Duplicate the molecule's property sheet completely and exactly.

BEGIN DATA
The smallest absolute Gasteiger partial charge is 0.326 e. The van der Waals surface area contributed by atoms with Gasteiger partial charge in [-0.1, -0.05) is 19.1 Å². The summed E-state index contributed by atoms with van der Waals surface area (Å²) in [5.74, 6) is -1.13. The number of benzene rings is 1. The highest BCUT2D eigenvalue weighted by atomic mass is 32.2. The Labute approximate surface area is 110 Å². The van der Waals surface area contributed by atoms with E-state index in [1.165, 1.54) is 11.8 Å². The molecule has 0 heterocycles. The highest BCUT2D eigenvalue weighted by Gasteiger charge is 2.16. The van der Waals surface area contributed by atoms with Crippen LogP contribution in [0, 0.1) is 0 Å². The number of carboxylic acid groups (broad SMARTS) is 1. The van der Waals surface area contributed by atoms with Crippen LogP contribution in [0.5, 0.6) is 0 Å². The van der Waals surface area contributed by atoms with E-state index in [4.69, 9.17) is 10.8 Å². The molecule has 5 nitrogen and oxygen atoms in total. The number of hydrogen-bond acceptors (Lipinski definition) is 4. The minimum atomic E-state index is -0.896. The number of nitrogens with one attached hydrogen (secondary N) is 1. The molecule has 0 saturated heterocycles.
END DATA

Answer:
The smallest absolute Gasteiger partial charge is 0.326 e. The van der Waals surface area contributed by atoms with Gasteiger partial charge in [-0.1, -0.05) is 19.1 Å². The summed E-state index contributed by atoms with van der Waals surface area (Å²) in [5.74, 6) is -1.13. The number of benzene rings is 1. The highest BCUT2D eigenvalue weighted by atomic mass is 32.2. The Labute approximate surface area is 110 Å². The van der Waals surface area contributed by atoms with E-state index in [1.165, 1.54) is 11.8 Å². The molecule has 0 heterocycles. The highest BCUT2D eigenvalue weighted by Gasteiger charge is 2.16. The van der Waals surface area contributed by atoms with Crippen LogP contribution in [0, 0.1) is 0 Å². The number of carboxylic acid groups (broad SMARTS) is 1. The van der Waals surface area contributed by atoms with Crippen LogP contribution in [0.5, 0.6) is 0 Å². The van der Waals surface area contributed by atoms with E-state index in [4.69, 9.17) is 10.8 Å². The molecule has 5 nitrogen and oxygen atoms in total. The number of hydrogen-bond acceptors (Lipinski definition) is 4. The minimum atomic E-state index is -0.896. The number of nitrogens with one attached hydrogen (secondary N) is 1. The molecule has 0 saturated heterocycles.